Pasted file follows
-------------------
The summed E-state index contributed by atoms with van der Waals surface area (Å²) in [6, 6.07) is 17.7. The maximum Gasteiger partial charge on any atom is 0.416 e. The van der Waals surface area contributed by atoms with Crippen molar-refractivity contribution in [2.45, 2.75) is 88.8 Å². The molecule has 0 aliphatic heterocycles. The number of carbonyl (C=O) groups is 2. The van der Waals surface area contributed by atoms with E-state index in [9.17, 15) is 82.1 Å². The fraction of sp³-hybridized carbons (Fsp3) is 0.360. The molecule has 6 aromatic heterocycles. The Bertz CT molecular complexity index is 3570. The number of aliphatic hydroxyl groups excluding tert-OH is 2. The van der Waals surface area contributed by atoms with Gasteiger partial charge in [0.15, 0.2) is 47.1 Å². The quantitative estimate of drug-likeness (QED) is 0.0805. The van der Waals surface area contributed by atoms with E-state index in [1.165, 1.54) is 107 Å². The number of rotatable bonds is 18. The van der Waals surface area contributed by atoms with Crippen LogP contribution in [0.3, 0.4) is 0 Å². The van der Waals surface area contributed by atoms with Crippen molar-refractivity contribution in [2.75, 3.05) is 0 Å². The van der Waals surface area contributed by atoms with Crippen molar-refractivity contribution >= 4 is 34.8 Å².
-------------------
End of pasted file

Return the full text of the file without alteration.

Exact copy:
The summed E-state index contributed by atoms with van der Waals surface area (Å²) in [6, 6.07) is 17.7. The maximum Gasteiger partial charge on any atom is 0.416 e. The van der Waals surface area contributed by atoms with Crippen molar-refractivity contribution in [2.45, 2.75) is 88.8 Å². The molecule has 0 aliphatic heterocycles. The number of carbonyl (C=O) groups is 2. The van der Waals surface area contributed by atoms with E-state index in [9.17, 15) is 82.1 Å². The fraction of sp³-hybridized carbons (Fsp3) is 0.360. The molecule has 6 aromatic heterocycles. The Bertz CT molecular complexity index is 3570. The number of aliphatic hydroxyl groups excluding tert-OH is 2. The van der Waals surface area contributed by atoms with Gasteiger partial charge in [0.15, 0.2) is 47.1 Å². The quantitative estimate of drug-likeness (QED) is 0.0805. The van der Waals surface area contributed by atoms with E-state index in [1.165, 1.54) is 107 Å². The number of rotatable bonds is 18. The van der Waals surface area contributed by atoms with Crippen LogP contribution in [0.3, 0.4) is 0 Å². The van der Waals surface area contributed by atoms with Crippen molar-refractivity contribution in [2.75, 3.05) is 0 Å². The van der Waals surface area contributed by atoms with Crippen molar-refractivity contribution >= 4 is 34.8 Å².